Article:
Cleaning your bathroom extractor fan should not be skipped, because dirty extractor fans can become clogged with gunk. And a dirt build-up that restricts airflow means your fan will struggle to extract moist air and at the same time, putting extra strain on the motor.
Bathrooms are designed to get wet, but the steam from a hot shower or bath will create extreme levels of condensation, resulting in water working its way into the tiniest of places. Bathroom cabinets, mirrors, and other fixtures with metal components can develop rust. And high levels of moisture can cause anything made from wood to swell and crack.
Bottom line – a clean and working extractor fan in your bathroom is crucial.
You can clean the inside of the extractor fan by easily removing the cover to gain access, and then dusting – or vacuuming – and scrubbing the inside of the unit. You’ll need to turn the power off first, and make sure that you let the unit dry fully before putting it back together and using it again.
Why Should I Clean My Extractor Fan?
For an extractor fan to work efficiently, it needs to be able to freely draw out air from the bathroom to the outside of the building, and for this extraction process to work efficiently, it must have clear blades and clear vents.
Without these conditions, it will be unable to remove enough moisture from your bathroom, which can lead to problems with damaging condensation that can rush screws and split wood, and, cause black mould to grow. And of course, it’s ability to get rid of those nasty odours (you know who you are) will also be reduced.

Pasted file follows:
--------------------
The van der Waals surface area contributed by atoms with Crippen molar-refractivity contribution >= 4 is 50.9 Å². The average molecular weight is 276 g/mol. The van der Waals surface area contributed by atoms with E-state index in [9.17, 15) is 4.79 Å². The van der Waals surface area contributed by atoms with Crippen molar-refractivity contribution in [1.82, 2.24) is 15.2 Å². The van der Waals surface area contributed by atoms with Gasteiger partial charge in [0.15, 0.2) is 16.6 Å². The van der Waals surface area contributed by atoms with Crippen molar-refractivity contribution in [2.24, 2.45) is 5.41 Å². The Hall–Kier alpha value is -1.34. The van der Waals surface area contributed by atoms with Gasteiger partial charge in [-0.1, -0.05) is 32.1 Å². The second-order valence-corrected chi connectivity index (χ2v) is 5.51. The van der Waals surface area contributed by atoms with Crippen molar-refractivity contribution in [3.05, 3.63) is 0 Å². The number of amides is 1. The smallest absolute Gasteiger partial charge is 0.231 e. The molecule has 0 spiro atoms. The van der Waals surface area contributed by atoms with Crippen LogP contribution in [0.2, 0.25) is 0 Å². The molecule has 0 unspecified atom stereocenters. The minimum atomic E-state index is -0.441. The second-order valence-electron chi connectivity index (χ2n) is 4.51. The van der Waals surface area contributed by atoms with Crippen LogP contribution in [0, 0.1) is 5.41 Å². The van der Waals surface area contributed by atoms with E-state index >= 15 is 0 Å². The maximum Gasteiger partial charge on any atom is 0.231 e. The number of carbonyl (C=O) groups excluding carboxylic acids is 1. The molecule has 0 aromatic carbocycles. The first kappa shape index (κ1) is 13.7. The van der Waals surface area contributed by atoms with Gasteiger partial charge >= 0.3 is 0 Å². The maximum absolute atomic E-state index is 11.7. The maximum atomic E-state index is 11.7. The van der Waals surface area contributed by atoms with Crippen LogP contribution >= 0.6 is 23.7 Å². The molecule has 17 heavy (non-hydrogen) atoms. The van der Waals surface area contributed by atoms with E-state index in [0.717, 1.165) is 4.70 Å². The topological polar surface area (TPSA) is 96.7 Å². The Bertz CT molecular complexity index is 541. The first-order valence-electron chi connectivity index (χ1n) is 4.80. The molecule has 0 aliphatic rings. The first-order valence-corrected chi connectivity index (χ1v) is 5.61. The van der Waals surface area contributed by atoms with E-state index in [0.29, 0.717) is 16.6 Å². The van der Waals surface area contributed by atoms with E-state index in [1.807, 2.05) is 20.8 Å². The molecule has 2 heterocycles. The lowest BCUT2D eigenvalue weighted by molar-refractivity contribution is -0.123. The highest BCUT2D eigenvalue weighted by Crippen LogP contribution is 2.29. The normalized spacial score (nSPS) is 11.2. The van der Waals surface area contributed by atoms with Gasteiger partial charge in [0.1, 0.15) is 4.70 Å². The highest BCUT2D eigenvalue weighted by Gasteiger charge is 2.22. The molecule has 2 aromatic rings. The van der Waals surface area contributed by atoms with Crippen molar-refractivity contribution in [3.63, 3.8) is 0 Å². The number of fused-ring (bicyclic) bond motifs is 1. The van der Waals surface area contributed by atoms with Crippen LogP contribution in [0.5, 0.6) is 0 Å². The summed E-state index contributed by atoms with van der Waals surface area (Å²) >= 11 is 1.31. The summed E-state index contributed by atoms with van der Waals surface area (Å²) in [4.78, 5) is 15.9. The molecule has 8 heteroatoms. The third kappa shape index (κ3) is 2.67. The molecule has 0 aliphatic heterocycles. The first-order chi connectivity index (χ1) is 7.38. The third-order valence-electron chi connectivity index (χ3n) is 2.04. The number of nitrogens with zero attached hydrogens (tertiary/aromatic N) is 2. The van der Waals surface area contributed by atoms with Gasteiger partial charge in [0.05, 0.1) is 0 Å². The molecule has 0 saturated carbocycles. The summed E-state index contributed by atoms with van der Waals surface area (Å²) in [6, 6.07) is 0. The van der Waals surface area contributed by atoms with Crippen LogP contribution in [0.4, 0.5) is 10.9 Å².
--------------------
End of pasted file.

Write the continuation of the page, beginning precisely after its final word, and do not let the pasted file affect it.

You may also put your extractor fan under more stress, as the motor will have to work harder to keep turning the blades and vent are cakes in dirt. This will burn the motor out more quickly, and result in a reduced lifespan for the unit – so it’s a good idea to get cleaning!
You ought to try and clean your bathroom extractor fan once every 3 – 6 months or so, depending on how much steam your bathroom is exposed to, as this will keep it operating in top condition and looking good.
Plus, not point in have a gleaming clean glass show screen, shinny white toilet bowl, and glistening tiles, only to have a filthy extract fan grill on the wall, ceiling, or window.
What Makes Extractor Fans Get Dirty?
You might be wondering where all that dirt even comes from, since you keep your bathroom so clean. In fact, bathrooms are usually the cleanest rooms on the home. How do bathroom extractor fans get so filthy?
Although you may not see it, there is dust, hair, and other dirty particles floating around in the air. When these particles mix with the humid air and get sucked through the extractor vent, they stick together and gather into a mass. Over time, more and more of the sticky mess builds up on, around, and inside the van itself.
Also, it’s worth checking the extractor ducting and exterior vent cover, as the dirt can reach through the entire extractor vent system, and not just indoors.
As the room then dries up, the dust dries against the fan, and this dirt may not move when the fan starts up again – meaning it sticks and forms a gradual layer of residue.